So if the investment plans make sense and you’ve decided which one is best for you then let’s look at the practical steps involved with spending and withdrawing money. First of all to make an investment. This is a two step process. The first step is to fund your account in Weenzee. The second is to then redirect your funds into the investment plan of your choice. So, looking down the right hand side of your Weenzee account area you will see a column of various currencies. Click the one you wish to invest with. Next click the green button marked “Replenish”. This will now open a new pop-up window. If you chose to invest with WNZ this window will contain a list of currencies with which you can buy funds, just enter the amount and proceed. If you are not using WNZ and want your investment held in any other currency the pop-up window will simply contain regular payment info.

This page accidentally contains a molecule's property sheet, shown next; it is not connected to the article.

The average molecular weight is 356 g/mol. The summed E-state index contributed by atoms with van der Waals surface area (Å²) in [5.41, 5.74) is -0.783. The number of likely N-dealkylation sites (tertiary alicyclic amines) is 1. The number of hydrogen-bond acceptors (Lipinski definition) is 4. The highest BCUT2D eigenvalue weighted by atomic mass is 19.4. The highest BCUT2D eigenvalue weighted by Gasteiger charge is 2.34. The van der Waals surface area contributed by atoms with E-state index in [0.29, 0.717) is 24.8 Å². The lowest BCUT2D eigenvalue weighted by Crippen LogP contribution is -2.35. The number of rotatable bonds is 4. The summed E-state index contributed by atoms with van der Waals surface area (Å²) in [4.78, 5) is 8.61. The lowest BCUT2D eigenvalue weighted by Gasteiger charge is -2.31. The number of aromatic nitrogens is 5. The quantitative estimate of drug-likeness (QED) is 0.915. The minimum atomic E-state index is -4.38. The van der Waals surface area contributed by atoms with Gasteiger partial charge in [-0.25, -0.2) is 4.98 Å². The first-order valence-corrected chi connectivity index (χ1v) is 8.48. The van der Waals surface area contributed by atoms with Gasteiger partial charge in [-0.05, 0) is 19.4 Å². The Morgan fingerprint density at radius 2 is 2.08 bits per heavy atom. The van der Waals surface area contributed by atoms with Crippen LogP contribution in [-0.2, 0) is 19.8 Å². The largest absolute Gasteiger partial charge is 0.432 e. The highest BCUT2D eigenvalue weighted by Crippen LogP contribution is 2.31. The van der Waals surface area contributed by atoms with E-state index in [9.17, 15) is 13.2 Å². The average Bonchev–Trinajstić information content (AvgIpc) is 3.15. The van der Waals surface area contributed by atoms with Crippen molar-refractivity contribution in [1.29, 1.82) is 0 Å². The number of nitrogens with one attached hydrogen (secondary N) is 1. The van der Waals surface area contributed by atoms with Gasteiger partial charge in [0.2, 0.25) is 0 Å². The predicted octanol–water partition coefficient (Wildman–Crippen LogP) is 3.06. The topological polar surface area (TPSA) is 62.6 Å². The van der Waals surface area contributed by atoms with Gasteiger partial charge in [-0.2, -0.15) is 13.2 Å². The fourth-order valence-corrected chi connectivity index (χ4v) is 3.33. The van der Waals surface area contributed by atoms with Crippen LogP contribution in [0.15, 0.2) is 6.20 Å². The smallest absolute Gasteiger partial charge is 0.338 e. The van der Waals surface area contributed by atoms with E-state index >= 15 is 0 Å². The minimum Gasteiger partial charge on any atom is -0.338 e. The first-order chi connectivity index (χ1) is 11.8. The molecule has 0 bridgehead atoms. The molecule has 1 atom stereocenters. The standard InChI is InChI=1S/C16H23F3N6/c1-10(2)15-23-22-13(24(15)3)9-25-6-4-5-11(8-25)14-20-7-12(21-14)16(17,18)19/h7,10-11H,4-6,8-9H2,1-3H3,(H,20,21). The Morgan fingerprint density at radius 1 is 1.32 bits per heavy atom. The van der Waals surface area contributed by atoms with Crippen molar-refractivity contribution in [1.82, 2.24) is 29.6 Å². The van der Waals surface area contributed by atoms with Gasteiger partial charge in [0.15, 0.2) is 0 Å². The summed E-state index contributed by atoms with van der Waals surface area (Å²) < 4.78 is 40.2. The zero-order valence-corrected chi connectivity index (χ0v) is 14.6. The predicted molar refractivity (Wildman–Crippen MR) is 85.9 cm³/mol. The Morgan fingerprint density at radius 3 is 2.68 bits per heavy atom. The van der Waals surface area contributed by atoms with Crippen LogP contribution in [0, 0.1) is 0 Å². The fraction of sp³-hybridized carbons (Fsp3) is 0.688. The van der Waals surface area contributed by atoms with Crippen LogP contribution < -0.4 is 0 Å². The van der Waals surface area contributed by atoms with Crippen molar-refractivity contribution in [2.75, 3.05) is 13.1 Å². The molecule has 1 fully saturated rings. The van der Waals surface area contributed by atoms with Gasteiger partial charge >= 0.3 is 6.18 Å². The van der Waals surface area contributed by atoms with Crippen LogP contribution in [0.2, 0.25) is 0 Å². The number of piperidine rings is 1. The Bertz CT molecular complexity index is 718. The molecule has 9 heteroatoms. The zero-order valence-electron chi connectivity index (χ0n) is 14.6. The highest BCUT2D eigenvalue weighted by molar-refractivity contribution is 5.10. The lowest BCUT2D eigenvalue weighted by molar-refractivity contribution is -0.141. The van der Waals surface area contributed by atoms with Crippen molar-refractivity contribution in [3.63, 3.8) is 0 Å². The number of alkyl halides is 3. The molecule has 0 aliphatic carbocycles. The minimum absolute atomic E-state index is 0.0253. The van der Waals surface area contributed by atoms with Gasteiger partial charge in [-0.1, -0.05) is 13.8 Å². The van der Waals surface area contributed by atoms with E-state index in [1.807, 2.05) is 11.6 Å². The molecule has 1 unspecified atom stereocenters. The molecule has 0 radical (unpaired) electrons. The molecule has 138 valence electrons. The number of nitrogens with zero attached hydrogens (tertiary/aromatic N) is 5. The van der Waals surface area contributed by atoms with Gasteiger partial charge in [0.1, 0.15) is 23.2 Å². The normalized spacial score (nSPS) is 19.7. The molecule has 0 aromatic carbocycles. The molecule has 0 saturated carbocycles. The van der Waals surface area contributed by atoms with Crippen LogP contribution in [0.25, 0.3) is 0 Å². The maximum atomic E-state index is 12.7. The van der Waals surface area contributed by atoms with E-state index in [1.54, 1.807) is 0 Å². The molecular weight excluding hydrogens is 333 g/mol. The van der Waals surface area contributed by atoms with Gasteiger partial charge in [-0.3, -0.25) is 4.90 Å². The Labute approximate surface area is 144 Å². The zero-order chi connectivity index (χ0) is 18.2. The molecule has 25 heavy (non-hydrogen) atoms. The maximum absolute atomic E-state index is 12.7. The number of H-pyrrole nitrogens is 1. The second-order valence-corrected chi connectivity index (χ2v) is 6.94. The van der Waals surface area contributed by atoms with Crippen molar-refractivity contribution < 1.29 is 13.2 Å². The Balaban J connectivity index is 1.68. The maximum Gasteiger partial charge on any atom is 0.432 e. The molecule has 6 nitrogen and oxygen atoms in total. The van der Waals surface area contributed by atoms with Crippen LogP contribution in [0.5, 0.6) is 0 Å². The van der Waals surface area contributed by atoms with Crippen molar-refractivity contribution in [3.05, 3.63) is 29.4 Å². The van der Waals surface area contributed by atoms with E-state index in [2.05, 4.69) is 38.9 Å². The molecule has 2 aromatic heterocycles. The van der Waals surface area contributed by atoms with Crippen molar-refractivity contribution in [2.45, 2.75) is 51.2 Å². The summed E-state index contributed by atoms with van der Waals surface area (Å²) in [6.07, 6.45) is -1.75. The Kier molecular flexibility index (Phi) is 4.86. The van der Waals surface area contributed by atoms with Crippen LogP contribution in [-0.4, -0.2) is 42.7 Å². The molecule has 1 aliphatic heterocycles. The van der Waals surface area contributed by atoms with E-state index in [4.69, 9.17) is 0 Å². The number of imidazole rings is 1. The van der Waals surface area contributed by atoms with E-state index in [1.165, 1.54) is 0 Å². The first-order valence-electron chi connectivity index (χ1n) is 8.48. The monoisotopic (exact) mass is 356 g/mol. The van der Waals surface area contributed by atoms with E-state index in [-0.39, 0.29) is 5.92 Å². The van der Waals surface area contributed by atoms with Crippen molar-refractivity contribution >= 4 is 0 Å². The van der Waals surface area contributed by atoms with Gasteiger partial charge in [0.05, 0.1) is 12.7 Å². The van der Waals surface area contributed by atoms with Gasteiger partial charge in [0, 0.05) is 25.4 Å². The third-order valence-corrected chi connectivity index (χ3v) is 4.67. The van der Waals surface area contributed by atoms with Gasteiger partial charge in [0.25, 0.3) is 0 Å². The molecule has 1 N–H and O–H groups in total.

Once your account has now been replenished, the amount will now be displayed on the left hand side of your Weenzee account page under the heading “Create portfolio”. This is quite a simple process, already marked out for you in easy steps marked one to four. Step one is choose your account (that’s your payment method), step two is enter the amount you are spending, step three is choose your currency (already WNZ by default if that’s what you are using), and step four is to select your investment plan. And that’s it. It looks complicated at first but really it’s just like anything else, the more times you do it then the easier it becomes. I mean I wouldn’t fly an airplane but ask someone who’s been a pilot for 20 years and they probably don’t even need to think about it twice anymore.